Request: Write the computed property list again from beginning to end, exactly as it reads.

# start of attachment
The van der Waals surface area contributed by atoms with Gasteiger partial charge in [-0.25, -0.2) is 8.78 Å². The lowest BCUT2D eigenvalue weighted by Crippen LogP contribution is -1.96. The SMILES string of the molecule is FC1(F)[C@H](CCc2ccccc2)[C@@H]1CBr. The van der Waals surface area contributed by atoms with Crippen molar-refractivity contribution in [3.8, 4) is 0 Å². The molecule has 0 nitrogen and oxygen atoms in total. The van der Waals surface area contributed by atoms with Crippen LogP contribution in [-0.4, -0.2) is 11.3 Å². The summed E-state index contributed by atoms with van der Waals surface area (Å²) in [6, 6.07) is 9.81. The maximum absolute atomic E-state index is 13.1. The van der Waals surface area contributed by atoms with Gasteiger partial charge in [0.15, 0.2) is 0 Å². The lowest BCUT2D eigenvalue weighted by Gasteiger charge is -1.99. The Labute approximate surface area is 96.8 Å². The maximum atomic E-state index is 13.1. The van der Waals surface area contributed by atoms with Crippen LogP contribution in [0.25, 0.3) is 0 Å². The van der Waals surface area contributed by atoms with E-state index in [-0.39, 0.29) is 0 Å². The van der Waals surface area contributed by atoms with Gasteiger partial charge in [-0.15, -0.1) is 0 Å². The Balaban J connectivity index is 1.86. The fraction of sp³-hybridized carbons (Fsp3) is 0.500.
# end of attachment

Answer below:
The van der Waals surface area contributed by atoms with Gasteiger partial charge in [-0.25, -0.2) is 8.78 Å². The lowest BCUT2D eigenvalue weighted by Crippen LogP contribution is -1.96. The SMILES string of the molecule is FC1(F)[C@H](CCc2ccccc2)[C@@H]1CBr. The van der Waals surface area contributed by atoms with Crippen molar-refractivity contribution in [3.8, 4) is 0 Å². The molecule has 0 nitrogen and oxygen atoms in total. The van der Waals surface area contributed by atoms with Crippen LogP contribution in [-0.4, -0.2) is 11.3 Å². The summed E-state index contributed by atoms with van der Waals surface area (Å²) in [6, 6.07) is 9.81. The maximum absolute atomic E-state index is 13.1. The van der Waals surface area contributed by atoms with Gasteiger partial charge in [0.15, 0.2) is 0 Å². The lowest BCUT2D eigenvalue weighted by Gasteiger charge is -1.99. The Labute approximate surface area is 96.8 Å². The maximum atomic E-state index is 13.1. The van der Waals surface area contributed by atoms with Crippen LogP contribution in [0.25, 0.3) is 0 Å². The van der Waals surface area contributed by atoms with E-state index in [-0.39, 0.29) is 0 Å². The van der Waals surface area contributed by atoms with Gasteiger partial charge in [-0.15, -0.1) is 0 Å². The Balaban J connectivity index is 1.86. The fraction of sp³-hybridized carbons (Fsp3) is 0.500.